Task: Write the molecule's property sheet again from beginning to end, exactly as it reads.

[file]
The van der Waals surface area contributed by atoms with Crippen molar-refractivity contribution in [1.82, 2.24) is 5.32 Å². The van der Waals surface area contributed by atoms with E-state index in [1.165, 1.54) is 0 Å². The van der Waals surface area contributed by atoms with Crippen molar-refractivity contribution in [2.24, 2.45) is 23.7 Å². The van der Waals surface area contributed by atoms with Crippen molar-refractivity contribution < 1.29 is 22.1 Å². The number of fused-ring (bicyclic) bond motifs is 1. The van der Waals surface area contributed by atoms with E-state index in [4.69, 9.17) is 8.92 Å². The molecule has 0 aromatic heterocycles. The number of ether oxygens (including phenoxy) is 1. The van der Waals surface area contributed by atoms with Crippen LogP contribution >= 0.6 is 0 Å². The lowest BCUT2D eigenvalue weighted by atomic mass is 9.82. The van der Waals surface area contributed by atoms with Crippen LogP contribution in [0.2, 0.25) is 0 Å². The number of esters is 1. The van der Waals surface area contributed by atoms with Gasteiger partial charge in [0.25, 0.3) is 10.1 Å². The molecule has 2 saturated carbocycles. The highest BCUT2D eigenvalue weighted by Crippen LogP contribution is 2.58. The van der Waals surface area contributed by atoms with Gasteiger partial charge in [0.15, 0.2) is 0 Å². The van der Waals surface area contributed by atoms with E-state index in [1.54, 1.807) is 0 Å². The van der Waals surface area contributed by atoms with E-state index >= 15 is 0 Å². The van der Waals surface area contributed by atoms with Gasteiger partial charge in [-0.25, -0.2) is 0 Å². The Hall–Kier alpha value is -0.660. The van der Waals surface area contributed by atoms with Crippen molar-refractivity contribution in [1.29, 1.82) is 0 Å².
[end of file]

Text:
The van der Waals surface area contributed by atoms with Crippen molar-refractivity contribution in [1.82, 2.24) is 5.32 Å². The van der Waals surface area contributed by atoms with E-state index in [1.165, 1.54) is 0 Å². The van der Waals surface area contributed by atoms with Crippen molar-refractivity contribution in [2.24, 2.45) is 23.7 Å². The van der Waals surface area contributed by atoms with Crippen molar-refractivity contribution < 1.29 is 22.1 Å². The number of fused-ring (bicyclic) bond motifs is 1. The van der Waals surface area contributed by atoms with E-state index in [4.69, 9.17) is 8.92 Å². The molecule has 0 aromatic heterocycles. The number of ether oxygens (including phenoxy) is 1. The van der Waals surface area contributed by atoms with Crippen LogP contribution >= 0.6 is 0 Å². The lowest BCUT2D eigenvalue weighted by atomic mass is 9.82. The van der Waals surface area contributed by atoms with Crippen LogP contribution in [0.2, 0.25) is 0 Å². The number of esters is 1. The van der Waals surface area contributed by atoms with Gasteiger partial charge in [0.25, 0.3) is 10.1 Å². The molecule has 2 saturated carbocycles. The highest BCUT2D eigenvalue weighted by Crippen LogP contribution is 2.58. The van der Waals surface area contributed by atoms with Gasteiger partial charge in [0.15, 0.2) is 0 Å². The van der Waals surface area contributed by atoms with E-state index in [1.54, 1.807) is 0 Å². The van der Waals surface area contributed by atoms with E-state index >= 15 is 0 Å². The van der Waals surface area contributed by atoms with Gasteiger partial charge in [-0.25, -0.2) is 0 Å². The Hall–Kier alpha value is -0.660. The van der Waals surface area contributed by atoms with Crippen molar-refractivity contribution in [1.29, 1.82) is 0 Å².